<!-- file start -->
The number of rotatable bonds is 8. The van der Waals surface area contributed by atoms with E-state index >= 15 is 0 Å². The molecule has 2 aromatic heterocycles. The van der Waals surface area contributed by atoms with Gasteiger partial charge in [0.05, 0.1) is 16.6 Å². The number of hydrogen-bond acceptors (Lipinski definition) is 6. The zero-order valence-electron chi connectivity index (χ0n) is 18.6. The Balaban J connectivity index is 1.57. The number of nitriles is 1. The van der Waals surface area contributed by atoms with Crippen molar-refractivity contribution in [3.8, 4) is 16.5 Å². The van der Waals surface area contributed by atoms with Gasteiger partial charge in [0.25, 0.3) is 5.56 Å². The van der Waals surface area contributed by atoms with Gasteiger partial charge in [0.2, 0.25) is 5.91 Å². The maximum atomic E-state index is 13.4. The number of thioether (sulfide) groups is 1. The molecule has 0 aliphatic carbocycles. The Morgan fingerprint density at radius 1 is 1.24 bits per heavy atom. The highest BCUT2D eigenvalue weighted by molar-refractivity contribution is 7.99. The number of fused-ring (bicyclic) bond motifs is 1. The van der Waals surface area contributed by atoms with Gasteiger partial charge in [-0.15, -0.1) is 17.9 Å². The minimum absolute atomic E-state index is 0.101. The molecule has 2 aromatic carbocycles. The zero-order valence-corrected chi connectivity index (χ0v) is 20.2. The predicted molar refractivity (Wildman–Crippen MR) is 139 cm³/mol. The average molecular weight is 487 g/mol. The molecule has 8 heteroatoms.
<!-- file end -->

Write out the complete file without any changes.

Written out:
The number of rotatable bonds is 8. The van der Waals surface area contributed by atoms with E-state index >= 15 is 0 Å². The molecule has 2 aromatic heterocycles. The van der Waals surface area contributed by atoms with Gasteiger partial charge in [0.05, 0.1) is 16.6 Å². The number of hydrogen-bond acceptors (Lipinski definition) is 6. The zero-order valence-electron chi connectivity index (χ0n) is 18.6. The Balaban J connectivity index is 1.57. The number of nitriles is 1. The van der Waals surface area contributed by atoms with Crippen molar-refractivity contribution in [3.8, 4) is 16.5 Å². The van der Waals surface area contributed by atoms with Gasteiger partial charge in [0.25, 0.3) is 5.56 Å². The van der Waals surface area contributed by atoms with Gasteiger partial charge in [0.2, 0.25) is 5.91 Å². The maximum atomic E-state index is 13.4. The number of thioether (sulfide) groups is 1. The molecule has 0 aliphatic carbocycles. The Morgan fingerprint density at radius 1 is 1.24 bits per heavy atom. The highest BCUT2D eigenvalue weighted by molar-refractivity contribution is 7.99. The number of fused-ring (bicyclic) bond motifs is 1. The van der Waals surface area contributed by atoms with Gasteiger partial charge in [-0.15, -0.1) is 17.9 Å². The minimum absolute atomic E-state index is 0.101. The molecule has 2 aromatic carbocycles. The zero-order valence-corrected chi connectivity index (χ0v) is 20.2. The predicted molar refractivity (Wildman–Crippen MR) is 139 cm³/mol. The average molecular weight is 487 g/mol. The molecule has 8 heteroatoms.